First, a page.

Everyone by now knows that talking about the things you're going through – whether it's a divorce, a job loss, or an inexplicable fear – can help processing emotions. It doesn't have to look like talking from a couch, though: group therapy is a great option for men who don't like to talk about themselves, who like to learn from listening and observing others, or who are just Rachel Kazez, therapist and founder of All Along, a consultancy that brings people together with therapists, misses that sense of community support. Group therapy can be the most accessible form of talk therapy. Without personal pressure, it's like having a beer with your friends, only some people talk about their feelings.
These days, group support often looks like four to 15 people (all men if you wish) place a Zoom call and talk about current fights and recent victories. These sessions are usually led by a licensed counselor or therapist. You don't have to share them if you don't want to. But many people find that seeing others work through difficulties helps them figure out their own difficulties, says Kazez.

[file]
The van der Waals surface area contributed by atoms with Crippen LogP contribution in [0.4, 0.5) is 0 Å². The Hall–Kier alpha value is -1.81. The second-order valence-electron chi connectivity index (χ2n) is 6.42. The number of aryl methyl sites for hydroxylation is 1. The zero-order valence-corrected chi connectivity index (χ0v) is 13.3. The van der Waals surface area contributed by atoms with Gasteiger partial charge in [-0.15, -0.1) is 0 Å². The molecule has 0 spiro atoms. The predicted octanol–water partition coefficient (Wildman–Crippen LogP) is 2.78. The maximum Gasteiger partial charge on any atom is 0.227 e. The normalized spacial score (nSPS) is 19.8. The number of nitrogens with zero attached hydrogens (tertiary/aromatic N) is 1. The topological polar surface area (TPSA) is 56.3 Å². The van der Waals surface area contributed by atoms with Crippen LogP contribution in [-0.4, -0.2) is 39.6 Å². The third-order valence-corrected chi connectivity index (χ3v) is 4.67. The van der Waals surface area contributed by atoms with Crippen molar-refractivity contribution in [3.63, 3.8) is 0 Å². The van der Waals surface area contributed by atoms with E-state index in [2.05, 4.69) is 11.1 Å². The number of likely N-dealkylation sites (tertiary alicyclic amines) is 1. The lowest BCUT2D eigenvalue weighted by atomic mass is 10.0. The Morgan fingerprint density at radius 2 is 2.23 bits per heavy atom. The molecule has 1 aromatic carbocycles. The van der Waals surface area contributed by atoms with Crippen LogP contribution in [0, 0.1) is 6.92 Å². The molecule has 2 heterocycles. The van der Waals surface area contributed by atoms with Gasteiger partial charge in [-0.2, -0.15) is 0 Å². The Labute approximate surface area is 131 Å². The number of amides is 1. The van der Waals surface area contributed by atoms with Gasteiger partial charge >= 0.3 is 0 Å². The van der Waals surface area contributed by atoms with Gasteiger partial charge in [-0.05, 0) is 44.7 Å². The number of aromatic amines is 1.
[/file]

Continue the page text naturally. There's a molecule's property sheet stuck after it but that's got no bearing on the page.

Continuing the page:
She adds that face-to-face meetings may be more beneficial when you're dealing with a particular trauma or looking for a place to talk non-stop. However, a group can act as a bridge if you're not ready to individually address your biggest concerns yet. (Bonus: it's usually cheaper too.)
Of course, it's about finding the right one, adds Kazez. The participants and managers set the tone. So keep looking around until you find a good fit.
Illustration by Kagan McLeod
There are great virtual sessions offered by online platforms like EVRYMAN and Hims & Hers. If you'd like the opportunity to meet in person, ask local clinics or therapists about groups that are currently meeting remotely. t sure where to start? Tap on a service like Kazez 'All Along or MyWellbeing that emails personalized matches to help you navigate and narrow down the options.
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